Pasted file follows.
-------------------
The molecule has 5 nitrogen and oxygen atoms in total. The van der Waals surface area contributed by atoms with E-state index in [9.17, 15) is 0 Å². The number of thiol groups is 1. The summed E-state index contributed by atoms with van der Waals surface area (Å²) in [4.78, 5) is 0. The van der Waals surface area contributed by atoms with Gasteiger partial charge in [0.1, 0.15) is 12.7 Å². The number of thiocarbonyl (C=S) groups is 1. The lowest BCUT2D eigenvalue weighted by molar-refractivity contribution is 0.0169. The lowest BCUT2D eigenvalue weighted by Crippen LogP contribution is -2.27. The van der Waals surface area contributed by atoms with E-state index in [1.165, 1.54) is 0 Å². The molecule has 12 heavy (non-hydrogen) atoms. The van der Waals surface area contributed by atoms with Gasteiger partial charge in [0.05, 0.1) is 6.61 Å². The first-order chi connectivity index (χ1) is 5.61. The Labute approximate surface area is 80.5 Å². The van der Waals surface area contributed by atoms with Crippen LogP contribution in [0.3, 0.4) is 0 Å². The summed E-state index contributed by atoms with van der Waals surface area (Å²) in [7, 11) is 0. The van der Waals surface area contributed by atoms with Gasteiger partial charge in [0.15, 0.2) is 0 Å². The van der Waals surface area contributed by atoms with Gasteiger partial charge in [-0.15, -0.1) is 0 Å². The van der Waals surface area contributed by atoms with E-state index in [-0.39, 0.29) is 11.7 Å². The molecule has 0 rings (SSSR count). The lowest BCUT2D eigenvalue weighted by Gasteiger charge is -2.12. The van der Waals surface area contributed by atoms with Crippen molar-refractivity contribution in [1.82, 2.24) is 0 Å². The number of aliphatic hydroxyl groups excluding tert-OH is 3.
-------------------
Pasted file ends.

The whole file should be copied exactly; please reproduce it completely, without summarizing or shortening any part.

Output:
The molecule has 5 nitrogen and oxygen atoms in total. The van der Waals surface area contributed by atoms with E-state index in [9.17, 15) is 0 Å². The number of thiol groups is 1. The summed E-state index contributed by atoms with van der Waals surface area (Å²) in [4.78, 5) is 0. The van der Waals surface area contributed by atoms with Gasteiger partial charge in [0.1, 0.15) is 12.7 Å². The number of thiocarbonyl (C=S) groups is 1. The lowest BCUT2D eigenvalue weighted by molar-refractivity contribution is 0.0169. The lowest BCUT2D eigenvalue weighted by Crippen LogP contribution is -2.27. The van der Waals surface area contributed by atoms with E-state index in [1.165, 1.54) is 0 Å². The molecule has 12 heavy (non-hydrogen) atoms. The van der Waals surface area contributed by atoms with Gasteiger partial charge in [0.05, 0.1) is 6.61 Å². The first-order chi connectivity index (χ1) is 5.61. The Labute approximate surface area is 80.5 Å². The van der Waals surface area contributed by atoms with Crippen LogP contribution in [0.3, 0.4) is 0 Å². The summed E-state index contributed by atoms with van der Waals surface area (Å²) in [7, 11) is 0. The van der Waals surface area contributed by atoms with Gasteiger partial charge in [0.15, 0.2) is 0 Å². The van der Waals surface area contributed by atoms with Gasteiger partial charge in [-0.15, -0.1) is 0 Å². The van der Waals surface area contributed by atoms with E-state index in [-0.39, 0.29) is 11.7 Å². The molecule has 0 rings (SSSR count). The lowest BCUT2D eigenvalue weighted by Gasteiger charge is -2.12. The van der Waals surface area contributed by atoms with Crippen molar-refractivity contribution in [1.82, 2.24) is 0 Å². The number of aliphatic hydroxyl groups excluding tert-OH is 3.